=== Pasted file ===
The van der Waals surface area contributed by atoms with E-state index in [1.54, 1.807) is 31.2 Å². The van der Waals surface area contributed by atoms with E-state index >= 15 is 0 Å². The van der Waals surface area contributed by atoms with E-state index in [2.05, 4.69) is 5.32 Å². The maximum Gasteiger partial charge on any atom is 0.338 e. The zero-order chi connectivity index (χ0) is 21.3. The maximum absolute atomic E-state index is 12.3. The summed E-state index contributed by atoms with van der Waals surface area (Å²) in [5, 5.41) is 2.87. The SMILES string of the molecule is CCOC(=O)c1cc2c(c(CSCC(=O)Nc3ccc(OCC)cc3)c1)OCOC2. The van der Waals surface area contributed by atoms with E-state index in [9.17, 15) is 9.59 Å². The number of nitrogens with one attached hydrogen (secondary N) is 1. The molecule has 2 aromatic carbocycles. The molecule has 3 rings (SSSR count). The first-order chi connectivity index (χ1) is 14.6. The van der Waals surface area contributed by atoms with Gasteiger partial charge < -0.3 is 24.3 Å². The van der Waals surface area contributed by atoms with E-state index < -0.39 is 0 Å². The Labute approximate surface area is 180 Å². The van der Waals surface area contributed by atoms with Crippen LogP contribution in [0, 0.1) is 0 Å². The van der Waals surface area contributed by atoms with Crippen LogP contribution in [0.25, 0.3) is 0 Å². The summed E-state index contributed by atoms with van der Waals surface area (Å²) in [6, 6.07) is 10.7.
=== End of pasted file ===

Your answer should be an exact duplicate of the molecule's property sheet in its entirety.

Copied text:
The van der Waals surface area contributed by atoms with E-state index in [1.54, 1.807) is 31.2 Å². The van der Waals surface area contributed by atoms with E-state index >= 15 is 0 Å². The van der Waals surface area contributed by atoms with E-state index in [2.05, 4.69) is 5.32 Å². The maximum Gasteiger partial charge on any atom is 0.338 e. The zero-order chi connectivity index (χ0) is 21.3. The maximum absolute atomic E-state index is 12.3. The summed E-state index contributed by atoms with van der Waals surface area (Å²) in [5, 5.41) is 2.87. The SMILES string of the molecule is CCOC(=O)c1cc2c(c(CSCC(=O)Nc3ccc(OCC)cc3)c1)OCOC2. The van der Waals surface area contributed by atoms with E-state index in [9.17, 15) is 9.59 Å². The number of nitrogens with one attached hydrogen (secondary N) is 1. The molecule has 2 aromatic carbocycles. The molecule has 3 rings (SSSR count). The first-order chi connectivity index (χ1) is 14.6. The van der Waals surface area contributed by atoms with Gasteiger partial charge < -0.3 is 24.3 Å². The van der Waals surface area contributed by atoms with E-state index < -0.39 is 0 Å². The Labute approximate surface area is 180 Å². The van der Waals surface area contributed by atoms with Crippen LogP contribution in [0, 0.1) is 0 Å². The van der Waals surface area contributed by atoms with Crippen LogP contribution in [0.25, 0.3) is 0 Å². The summed E-state index contributed by atoms with van der Waals surface area (Å²) in [6, 6.07) is 10.7.